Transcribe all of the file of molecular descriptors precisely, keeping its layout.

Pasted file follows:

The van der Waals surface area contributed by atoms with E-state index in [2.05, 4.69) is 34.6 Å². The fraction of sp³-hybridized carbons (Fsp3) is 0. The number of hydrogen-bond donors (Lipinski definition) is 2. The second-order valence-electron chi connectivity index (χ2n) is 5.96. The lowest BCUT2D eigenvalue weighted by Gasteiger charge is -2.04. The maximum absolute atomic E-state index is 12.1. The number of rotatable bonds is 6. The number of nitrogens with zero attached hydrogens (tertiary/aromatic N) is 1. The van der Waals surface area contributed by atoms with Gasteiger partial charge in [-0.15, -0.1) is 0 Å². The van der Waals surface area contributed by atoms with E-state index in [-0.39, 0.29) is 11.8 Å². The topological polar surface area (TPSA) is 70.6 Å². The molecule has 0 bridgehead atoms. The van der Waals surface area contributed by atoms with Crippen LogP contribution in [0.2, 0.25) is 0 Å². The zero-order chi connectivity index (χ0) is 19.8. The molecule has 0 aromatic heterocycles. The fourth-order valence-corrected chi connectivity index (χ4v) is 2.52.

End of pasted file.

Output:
The van der Waals surface area contributed by atoms with E-state index in [2.05, 4.69) is 34.6 Å². The fraction of sp³-hybridized carbons (Fsp3) is 0. The number of hydrogen-bond donors (Lipinski definition) is 2. The second-order valence-electron chi connectivity index (χ2n) is 5.96. The lowest BCUT2D eigenvalue weighted by Gasteiger charge is -2.04. The maximum absolute atomic E-state index is 12.1. The number of rotatable bonds is 6. The number of nitrogens with zero attached hydrogens (tertiary/aromatic N) is 1. The van der Waals surface area contributed by atoms with Gasteiger partial charge in [-0.15, -0.1) is 0 Å². The van der Waals surface area contributed by atoms with E-state index in [-0.39, 0.29) is 11.8 Å². The topological polar surface area (TPSA) is 70.6 Å². The molecule has 0 bridgehead atoms. The van der Waals surface area contributed by atoms with Crippen LogP contribution in [0.2, 0.25) is 0 Å². The zero-order chi connectivity index (χ0) is 19.8. The molecule has 0 aromatic heterocycles. The fourth-order valence-corrected chi connectivity index (χ4v) is 2.52.